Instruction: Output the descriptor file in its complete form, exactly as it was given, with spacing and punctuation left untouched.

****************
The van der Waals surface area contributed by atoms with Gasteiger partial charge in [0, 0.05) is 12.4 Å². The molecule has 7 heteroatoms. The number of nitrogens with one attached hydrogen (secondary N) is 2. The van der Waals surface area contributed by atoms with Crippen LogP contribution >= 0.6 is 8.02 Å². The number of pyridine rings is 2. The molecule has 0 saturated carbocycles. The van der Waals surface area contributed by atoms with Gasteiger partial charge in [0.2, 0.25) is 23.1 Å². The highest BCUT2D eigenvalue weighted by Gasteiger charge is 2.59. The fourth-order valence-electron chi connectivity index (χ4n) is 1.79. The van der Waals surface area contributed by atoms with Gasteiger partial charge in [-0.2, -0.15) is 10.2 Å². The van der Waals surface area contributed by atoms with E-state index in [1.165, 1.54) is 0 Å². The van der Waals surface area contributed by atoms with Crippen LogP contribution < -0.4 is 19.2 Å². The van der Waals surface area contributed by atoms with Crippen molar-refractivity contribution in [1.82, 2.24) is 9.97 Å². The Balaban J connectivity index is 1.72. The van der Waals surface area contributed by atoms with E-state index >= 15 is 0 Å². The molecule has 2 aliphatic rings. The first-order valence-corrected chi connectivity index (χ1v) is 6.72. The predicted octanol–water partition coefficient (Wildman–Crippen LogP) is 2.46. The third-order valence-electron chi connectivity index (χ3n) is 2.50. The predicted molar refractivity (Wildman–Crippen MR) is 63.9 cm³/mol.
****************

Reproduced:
The van der Waals surface area contributed by atoms with Gasteiger partial charge in [0, 0.05) is 12.4 Å². The molecule has 7 heteroatoms. The number of nitrogens with one attached hydrogen (secondary N) is 2. The van der Waals surface area contributed by atoms with Crippen LogP contribution >= 0.6 is 8.02 Å². The number of pyridine rings is 2. The molecule has 0 saturated carbocycles. The van der Waals surface area contributed by atoms with Gasteiger partial charge in [0.2, 0.25) is 23.1 Å². The highest BCUT2D eigenvalue weighted by Gasteiger charge is 2.59. The fourth-order valence-electron chi connectivity index (χ4n) is 1.79. The van der Waals surface area contributed by atoms with Gasteiger partial charge in [-0.2, -0.15) is 10.2 Å². The van der Waals surface area contributed by atoms with E-state index in [1.165, 1.54) is 0 Å². The van der Waals surface area contributed by atoms with Crippen LogP contribution < -0.4 is 19.2 Å². The van der Waals surface area contributed by atoms with Crippen molar-refractivity contribution in [1.82, 2.24) is 9.97 Å². The Balaban J connectivity index is 1.72. The van der Waals surface area contributed by atoms with E-state index >= 15 is 0 Å². The molecule has 2 aliphatic rings. The first-order valence-corrected chi connectivity index (χ1v) is 6.72. The predicted octanol–water partition coefficient (Wildman–Crippen LogP) is 2.46. The third-order valence-electron chi connectivity index (χ3n) is 2.50. The predicted molar refractivity (Wildman–Crippen MR) is 63.9 cm³/mol.